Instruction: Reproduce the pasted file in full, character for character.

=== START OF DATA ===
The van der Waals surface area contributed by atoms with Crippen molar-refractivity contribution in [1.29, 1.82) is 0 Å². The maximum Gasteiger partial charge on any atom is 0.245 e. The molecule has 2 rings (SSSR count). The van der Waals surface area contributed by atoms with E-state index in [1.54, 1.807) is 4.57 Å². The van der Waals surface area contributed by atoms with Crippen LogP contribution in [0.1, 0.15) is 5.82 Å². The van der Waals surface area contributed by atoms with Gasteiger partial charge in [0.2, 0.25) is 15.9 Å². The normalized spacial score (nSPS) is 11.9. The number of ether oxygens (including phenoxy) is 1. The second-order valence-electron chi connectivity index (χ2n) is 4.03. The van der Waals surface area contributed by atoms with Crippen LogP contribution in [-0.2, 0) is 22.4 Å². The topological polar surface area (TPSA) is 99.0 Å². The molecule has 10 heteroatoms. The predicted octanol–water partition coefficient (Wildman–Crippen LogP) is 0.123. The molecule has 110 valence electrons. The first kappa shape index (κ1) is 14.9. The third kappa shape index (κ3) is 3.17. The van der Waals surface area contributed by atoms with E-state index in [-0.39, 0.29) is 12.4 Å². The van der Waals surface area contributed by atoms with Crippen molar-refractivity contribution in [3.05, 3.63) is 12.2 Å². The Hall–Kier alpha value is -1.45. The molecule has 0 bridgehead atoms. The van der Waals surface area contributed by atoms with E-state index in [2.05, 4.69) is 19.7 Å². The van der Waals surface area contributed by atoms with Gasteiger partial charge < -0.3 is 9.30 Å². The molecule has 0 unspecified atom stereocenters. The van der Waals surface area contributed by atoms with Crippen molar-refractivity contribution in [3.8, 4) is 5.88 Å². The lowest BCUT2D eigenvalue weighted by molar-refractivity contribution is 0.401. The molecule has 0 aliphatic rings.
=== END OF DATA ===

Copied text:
The van der Waals surface area contributed by atoms with Crippen molar-refractivity contribution in [1.29, 1.82) is 0 Å². The maximum Gasteiger partial charge on any atom is 0.245 e. The molecule has 2 rings (SSSR count). The van der Waals surface area contributed by atoms with E-state index in [1.54, 1.807) is 4.57 Å². The van der Waals surface area contributed by atoms with Crippen LogP contribution in [0.1, 0.15) is 5.82 Å². The van der Waals surface area contributed by atoms with Gasteiger partial charge in [0.2, 0.25) is 15.9 Å². The normalized spacial score (nSPS) is 11.9. The number of ether oxygens (including phenoxy) is 1. The second-order valence-electron chi connectivity index (χ2n) is 4.03. The van der Waals surface area contributed by atoms with Crippen LogP contribution in [-0.2, 0) is 22.4 Å². The topological polar surface area (TPSA) is 99.0 Å². The molecule has 10 heteroatoms. The predicted octanol–water partition coefficient (Wildman–Crippen LogP) is 0.123. The molecule has 110 valence electrons. The first kappa shape index (κ1) is 14.9. The third kappa shape index (κ3) is 3.17. The van der Waals surface area contributed by atoms with E-state index in [-0.39, 0.29) is 12.4 Å². The van der Waals surface area contributed by atoms with Crippen molar-refractivity contribution in [3.05, 3.63) is 12.2 Å². The Hall–Kier alpha value is -1.45. The molecule has 0 bridgehead atoms. The van der Waals surface area contributed by atoms with E-state index in [2.05, 4.69) is 19.7 Å². The van der Waals surface area contributed by atoms with Gasteiger partial charge < -0.3 is 9.30 Å². The molecule has 0 unspecified atom stereocenters. The van der Waals surface area contributed by atoms with Crippen molar-refractivity contribution in [3.8, 4) is 5.88 Å². The lowest BCUT2D eigenvalue weighted by molar-refractivity contribution is 0.401. The molecule has 0 aliphatic rings.